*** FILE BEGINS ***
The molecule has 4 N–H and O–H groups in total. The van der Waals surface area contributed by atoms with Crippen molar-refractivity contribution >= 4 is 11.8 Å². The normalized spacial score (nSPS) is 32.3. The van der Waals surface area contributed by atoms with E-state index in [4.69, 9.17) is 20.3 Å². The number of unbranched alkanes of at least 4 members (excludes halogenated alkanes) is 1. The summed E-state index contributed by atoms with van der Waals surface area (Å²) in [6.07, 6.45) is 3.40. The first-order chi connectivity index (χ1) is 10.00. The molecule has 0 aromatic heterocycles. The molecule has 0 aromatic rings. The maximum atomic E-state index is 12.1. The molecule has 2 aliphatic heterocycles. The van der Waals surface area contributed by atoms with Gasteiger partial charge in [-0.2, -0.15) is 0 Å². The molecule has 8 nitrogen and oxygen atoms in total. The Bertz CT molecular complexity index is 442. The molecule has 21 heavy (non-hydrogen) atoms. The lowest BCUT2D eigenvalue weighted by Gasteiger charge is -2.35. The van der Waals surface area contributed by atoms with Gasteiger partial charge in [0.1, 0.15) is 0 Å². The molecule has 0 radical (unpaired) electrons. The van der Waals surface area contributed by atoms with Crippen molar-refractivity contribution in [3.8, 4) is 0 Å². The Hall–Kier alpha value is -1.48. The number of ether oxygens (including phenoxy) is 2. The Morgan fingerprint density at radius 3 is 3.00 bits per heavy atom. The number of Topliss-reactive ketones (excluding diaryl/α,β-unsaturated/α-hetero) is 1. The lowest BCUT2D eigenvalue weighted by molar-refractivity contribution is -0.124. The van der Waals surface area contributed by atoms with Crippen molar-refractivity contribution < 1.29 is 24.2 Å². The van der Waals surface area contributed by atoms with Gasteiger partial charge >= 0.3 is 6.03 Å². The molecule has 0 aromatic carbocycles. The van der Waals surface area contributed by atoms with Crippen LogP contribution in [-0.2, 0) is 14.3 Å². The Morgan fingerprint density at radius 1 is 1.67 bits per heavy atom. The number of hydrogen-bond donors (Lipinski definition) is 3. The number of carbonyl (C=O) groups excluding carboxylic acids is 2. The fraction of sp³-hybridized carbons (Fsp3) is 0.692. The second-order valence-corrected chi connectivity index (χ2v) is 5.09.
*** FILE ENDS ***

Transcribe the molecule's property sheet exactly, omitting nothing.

The molecule has 4 N–H and O–H groups in total. The van der Waals surface area contributed by atoms with Crippen molar-refractivity contribution >= 4 is 11.8 Å². The normalized spacial score (nSPS) is 32.3. The van der Waals surface area contributed by atoms with E-state index in [4.69, 9.17) is 20.3 Å². The number of unbranched alkanes of at least 4 members (excludes halogenated alkanes) is 1. The summed E-state index contributed by atoms with van der Waals surface area (Å²) in [6.07, 6.45) is 3.40. The first-order chi connectivity index (χ1) is 10.00. The molecule has 0 aromatic heterocycles. The molecule has 0 aromatic rings. The maximum atomic E-state index is 12.1. The molecule has 2 aliphatic heterocycles. The van der Waals surface area contributed by atoms with Gasteiger partial charge in [-0.2, -0.15) is 0 Å². The molecule has 8 nitrogen and oxygen atoms in total. The Bertz CT molecular complexity index is 442. The molecule has 21 heavy (non-hydrogen) atoms. The lowest BCUT2D eigenvalue weighted by Gasteiger charge is -2.35. The van der Waals surface area contributed by atoms with Gasteiger partial charge in [0.1, 0.15) is 0 Å². The molecule has 0 radical (unpaired) electrons. The van der Waals surface area contributed by atoms with Crippen molar-refractivity contribution in [3.8, 4) is 0 Å². The Hall–Kier alpha value is -1.48. The number of ether oxygens (including phenoxy) is 2. The Morgan fingerprint density at radius 3 is 3.00 bits per heavy atom. The number of Topliss-reactive ketones (excluding diaryl/α,β-unsaturated/α-hetero) is 1. The lowest BCUT2D eigenvalue weighted by molar-refractivity contribution is -0.124. The van der Waals surface area contributed by atoms with Crippen molar-refractivity contribution < 1.29 is 24.2 Å². The van der Waals surface area contributed by atoms with Gasteiger partial charge >= 0.3 is 6.03 Å². The molecule has 0 aromatic carbocycles. The van der Waals surface area contributed by atoms with Crippen LogP contribution in [-0.2, 0) is 14.3 Å². The Morgan fingerprint density at radius 1 is 1.67 bits per heavy atom. The number of hydrogen-bond donors (Lipinski definition) is 3. The number of carbonyl (C=O) groups excluding carboxylic acids is 2. The fraction of sp³-hybridized carbons (Fsp3) is 0.692. The second-order valence-corrected chi connectivity index (χ2v) is 5.09.